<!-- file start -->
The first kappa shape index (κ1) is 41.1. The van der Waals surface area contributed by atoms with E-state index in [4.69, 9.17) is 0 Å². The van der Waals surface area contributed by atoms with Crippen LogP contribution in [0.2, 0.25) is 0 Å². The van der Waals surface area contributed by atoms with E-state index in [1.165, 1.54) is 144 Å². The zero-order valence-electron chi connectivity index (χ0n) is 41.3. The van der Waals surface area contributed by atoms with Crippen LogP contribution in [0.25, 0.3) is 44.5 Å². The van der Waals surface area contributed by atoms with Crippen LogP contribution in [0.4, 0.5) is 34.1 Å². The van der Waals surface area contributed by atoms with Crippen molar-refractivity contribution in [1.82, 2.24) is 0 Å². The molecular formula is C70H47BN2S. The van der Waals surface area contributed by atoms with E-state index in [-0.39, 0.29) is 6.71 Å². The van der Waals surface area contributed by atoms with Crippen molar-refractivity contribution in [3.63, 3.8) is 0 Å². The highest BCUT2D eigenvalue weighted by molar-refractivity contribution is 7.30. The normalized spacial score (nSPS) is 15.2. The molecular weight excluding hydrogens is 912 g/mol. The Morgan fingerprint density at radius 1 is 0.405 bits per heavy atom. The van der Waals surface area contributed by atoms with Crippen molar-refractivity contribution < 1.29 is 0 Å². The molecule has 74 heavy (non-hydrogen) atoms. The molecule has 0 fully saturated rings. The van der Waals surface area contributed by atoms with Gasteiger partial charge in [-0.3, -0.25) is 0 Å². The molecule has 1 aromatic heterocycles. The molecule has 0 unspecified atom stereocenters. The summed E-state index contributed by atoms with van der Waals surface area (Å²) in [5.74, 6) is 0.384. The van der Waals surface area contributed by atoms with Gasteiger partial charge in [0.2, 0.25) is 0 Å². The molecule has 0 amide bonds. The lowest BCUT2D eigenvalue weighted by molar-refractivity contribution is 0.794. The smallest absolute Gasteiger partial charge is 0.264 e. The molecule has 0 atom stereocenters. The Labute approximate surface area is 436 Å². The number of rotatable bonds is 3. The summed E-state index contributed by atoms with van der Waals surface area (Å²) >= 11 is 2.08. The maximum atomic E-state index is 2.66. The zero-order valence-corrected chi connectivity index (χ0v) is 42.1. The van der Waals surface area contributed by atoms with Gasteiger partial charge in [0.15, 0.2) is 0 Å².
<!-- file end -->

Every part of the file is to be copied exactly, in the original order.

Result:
The first kappa shape index (κ1) is 41.1. The van der Waals surface area contributed by atoms with E-state index in [4.69, 9.17) is 0 Å². The van der Waals surface area contributed by atoms with Crippen LogP contribution in [0.2, 0.25) is 0 Å². The van der Waals surface area contributed by atoms with E-state index in [1.165, 1.54) is 144 Å². The zero-order valence-electron chi connectivity index (χ0n) is 41.3. The van der Waals surface area contributed by atoms with Crippen LogP contribution in [0.25, 0.3) is 44.5 Å². The van der Waals surface area contributed by atoms with Crippen LogP contribution in [0.4, 0.5) is 34.1 Å². The van der Waals surface area contributed by atoms with Crippen molar-refractivity contribution in [1.82, 2.24) is 0 Å². The molecular formula is C70H47BN2S. The van der Waals surface area contributed by atoms with E-state index in [-0.39, 0.29) is 6.71 Å². The van der Waals surface area contributed by atoms with Crippen molar-refractivity contribution in [3.63, 3.8) is 0 Å². The highest BCUT2D eigenvalue weighted by molar-refractivity contribution is 7.30. The normalized spacial score (nSPS) is 15.2. The molecular weight excluding hydrogens is 912 g/mol. The Morgan fingerprint density at radius 1 is 0.405 bits per heavy atom. The van der Waals surface area contributed by atoms with Crippen molar-refractivity contribution < 1.29 is 0 Å². The molecule has 74 heavy (non-hydrogen) atoms. The molecule has 0 fully saturated rings. The van der Waals surface area contributed by atoms with Gasteiger partial charge in [-0.3, -0.25) is 0 Å². The molecule has 1 aromatic heterocycles. The molecule has 0 unspecified atom stereocenters. The summed E-state index contributed by atoms with van der Waals surface area (Å²) in [5.74, 6) is 0.384. The van der Waals surface area contributed by atoms with Gasteiger partial charge in [0.2, 0.25) is 0 Å². The molecule has 0 amide bonds. The lowest BCUT2D eigenvalue weighted by molar-refractivity contribution is 0.794. The smallest absolute Gasteiger partial charge is 0.264 e. The molecule has 0 atom stereocenters. The Labute approximate surface area is 436 Å². The number of rotatable bonds is 3. The summed E-state index contributed by atoms with van der Waals surface area (Å²) >= 11 is 2.08. The maximum atomic E-state index is 2.66. The zero-order valence-corrected chi connectivity index (χ0v) is 42.1. The van der Waals surface area contributed by atoms with Gasteiger partial charge in [0.15, 0.2) is 0 Å².